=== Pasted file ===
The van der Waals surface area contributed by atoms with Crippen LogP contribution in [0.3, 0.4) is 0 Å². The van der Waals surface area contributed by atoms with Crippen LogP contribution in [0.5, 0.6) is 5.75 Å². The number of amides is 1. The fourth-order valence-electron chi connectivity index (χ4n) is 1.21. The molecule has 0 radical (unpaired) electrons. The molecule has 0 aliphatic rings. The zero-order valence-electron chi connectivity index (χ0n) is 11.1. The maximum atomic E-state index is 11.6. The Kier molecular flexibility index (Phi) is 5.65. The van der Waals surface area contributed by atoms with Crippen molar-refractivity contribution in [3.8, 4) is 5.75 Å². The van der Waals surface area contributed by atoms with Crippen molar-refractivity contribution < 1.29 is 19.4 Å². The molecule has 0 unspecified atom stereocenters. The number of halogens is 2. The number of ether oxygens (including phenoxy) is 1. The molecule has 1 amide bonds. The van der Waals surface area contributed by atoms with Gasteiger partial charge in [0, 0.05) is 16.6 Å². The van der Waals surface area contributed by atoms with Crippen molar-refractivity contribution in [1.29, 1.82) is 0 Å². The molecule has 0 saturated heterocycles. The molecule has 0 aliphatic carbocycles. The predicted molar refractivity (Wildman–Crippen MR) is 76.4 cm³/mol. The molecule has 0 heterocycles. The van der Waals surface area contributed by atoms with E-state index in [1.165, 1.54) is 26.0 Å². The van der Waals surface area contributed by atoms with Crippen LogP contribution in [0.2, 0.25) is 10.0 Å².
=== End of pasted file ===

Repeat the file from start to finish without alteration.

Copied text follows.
The van der Waals surface area contributed by atoms with Crippen LogP contribution in [0.3, 0.4) is 0 Å². The van der Waals surface area contributed by atoms with Crippen LogP contribution in [0.5, 0.6) is 5.75 Å². The number of amides is 1. The fourth-order valence-electron chi connectivity index (χ4n) is 1.21. The molecule has 0 radical (unpaired) electrons. The molecule has 0 aliphatic rings. The zero-order valence-electron chi connectivity index (χ0n) is 11.1. The maximum atomic E-state index is 11.6. The Kier molecular flexibility index (Phi) is 5.65. The van der Waals surface area contributed by atoms with Crippen molar-refractivity contribution in [3.8, 4) is 5.75 Å². The van der Waals surface area contributed by atoms with Crippen molar-refractivity contribution < 1.29 is 19.4 Å². The molecule has 0 unspecified atom stereocenters. The number of halogens is 2. The number of ether oxygens (including phenoxy) is 1. The molecule has 1 amide bonds. The van der Waals surface area contributed by atoms with Gasteiger partial charge in [0, 0.05) is 16.6 Å². The van der Waals surface area contributed by atoms with Crippen molar-refractivity contribution in [1.29, 1.82) is 0 Å². The molecule has 0 saturated heterocycles. The molecule has 0 aliphatic carbocycles. The predicted molar refractivity (Wildman–Crippen MR) is 76.4 cm³/mol. The molecule has 0 heterocycles. The van der Waals surface area contributed by atoms with E-state index in [1.165, 1.54) is 26.0 Å². The van der Waals surface area contributed by atoms with Crippen LogP contribution in [0.2, 0.25) is 10.0 Å².